Setting goals in the trash heap where they belong
I have reached the age where I no longer believe in goals. That’s not a typo. I didn’t mean to say “ghouls.” I said “goals,” and I meant goals, because the truth is that they are scarier than ghouls and their power to grind us down is much greater.
I know the fiction of goals because I have suffered greatly in my life for not meeting them and even more for having met them. The suffering, mind you, had nothing to do with the goals themselves, which are just strings of words that cause us to miss a lot of life by focusing on them. It had everything to do with the importance that I put on them.
Basically, goals are things we voluntarily engage in to waste huge chunks of our lives. They convert decades into moments that we yearn and work for and which end up satisfying us only briefly until we become dissatisfied with something else and set new goals that are intended to satisfy that. Warning: Goals are habit-forming.
The most abrasive declarations are those that basically say, “The happiest day of my life is when I accomplished ______.” It sounds like it’s all downhill from there. The happiest days of our lives should be every single day leading up to and including the day that certain thing happened and also including all the days that follow it.
Goals can’t fool me.
We are devoted to them. We shoot for the stars. We dream big. We don’t let anyone tell us we can’t accomplish whatever we set out to. We believe that hard work, desire and dedication can make our dreams come true. We wholeheartedly buy into the notion that we can be anything we want to be. We can strive, sacrifice and be completely devoted to meeting goals. And they still might evaporate, unmet. The real stinger is that the more ambitious you are, the higher the chance of missing your goals.
You will have nobody to blame but yourself. You will be a failure. You might be crushed.
People who meet goals can be lumped into two categories. First are those who set their goals very low, and what’s the point of that? The others are those who had already pretty much accomplished something special and then decided to set a goal for it after the fact in order to convince themselves it was all under their own control the whole time.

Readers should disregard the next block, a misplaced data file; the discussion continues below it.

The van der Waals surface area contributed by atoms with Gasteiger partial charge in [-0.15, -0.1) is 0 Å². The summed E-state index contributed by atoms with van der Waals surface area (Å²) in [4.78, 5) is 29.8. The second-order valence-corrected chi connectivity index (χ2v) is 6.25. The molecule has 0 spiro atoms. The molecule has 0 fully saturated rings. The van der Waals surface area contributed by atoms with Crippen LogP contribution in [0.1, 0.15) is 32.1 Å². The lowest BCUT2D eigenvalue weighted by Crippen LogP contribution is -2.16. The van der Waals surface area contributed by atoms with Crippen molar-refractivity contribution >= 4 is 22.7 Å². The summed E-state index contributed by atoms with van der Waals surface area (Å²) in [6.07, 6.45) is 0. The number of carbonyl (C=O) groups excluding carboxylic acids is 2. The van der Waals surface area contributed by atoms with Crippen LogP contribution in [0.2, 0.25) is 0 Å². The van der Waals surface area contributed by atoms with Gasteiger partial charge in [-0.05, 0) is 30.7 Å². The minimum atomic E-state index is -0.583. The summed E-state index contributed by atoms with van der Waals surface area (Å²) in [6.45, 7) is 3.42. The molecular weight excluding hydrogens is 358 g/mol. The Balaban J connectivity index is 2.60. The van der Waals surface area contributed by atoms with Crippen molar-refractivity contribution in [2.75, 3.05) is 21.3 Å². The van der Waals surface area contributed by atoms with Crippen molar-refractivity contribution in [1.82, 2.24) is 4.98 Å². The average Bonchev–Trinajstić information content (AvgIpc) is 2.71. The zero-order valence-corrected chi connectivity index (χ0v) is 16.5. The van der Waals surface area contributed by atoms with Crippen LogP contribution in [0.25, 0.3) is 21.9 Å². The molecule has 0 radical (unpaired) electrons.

Famous people constantly make “inspiring” speeches about following dreams and working hard to catch up with them. We all have the power to do this, they say, but it’s all really just self-congratulatory nonsense. The truth is, if it was that simple to be wildly successful with money and fame as the yardsticks, there would be about 6 billion well-known billionaires on this planet.
Another thing I’ve come to realize is that goals stunt growth. They are more obstacles to than motivators of change. Suppose for a moment that maturity leads to wisdom and that things I thought were important when I was 20 seem pointless some years later. If I abandon my goals, how can I convince myself that I’m not a failure? Oh, now I see; I can call myself a quitter instead.
I have figured out that if I had never set any goals, I would be just as satisfied with how everything has turned out while avoiding a lot of needless soul-searching along the way. Many perceived failures would have been erased and converted into fortuitous surprises instead.
Life should be a glorious process without the self-imposed pressure to make it turn out a perfectly planned way, which it undoubtedly won’t. It should be a series of days doing things that excite us with as much energy and enthusiasm as we can give in the moment. If we are passionate, it should be a beautiful period when we feel fortunate enough to do what we love as long as we can or care to.
If you love education, pursue it for no reason other than to learn more. Find a job that you are stimulated to get up for. Go to work every day to do it well and help others. Find a passion, and consider every day you get to pursue it a gift. Let God lead you in ways you never considered and that he had planned all along. If we are fortunate enough to find joy in every single day we live, then the milestones and markers of success become irrelevant. Funny; aren’t those the things goals are aimed at?
Roger Marolt’s goal is to give up on all his goals and just live for a while to see how it goes. Email at email@example.com.
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Rob Ittner is back on the local culinary scene as the new food and beverage director at Anderson Ranch Arts Center.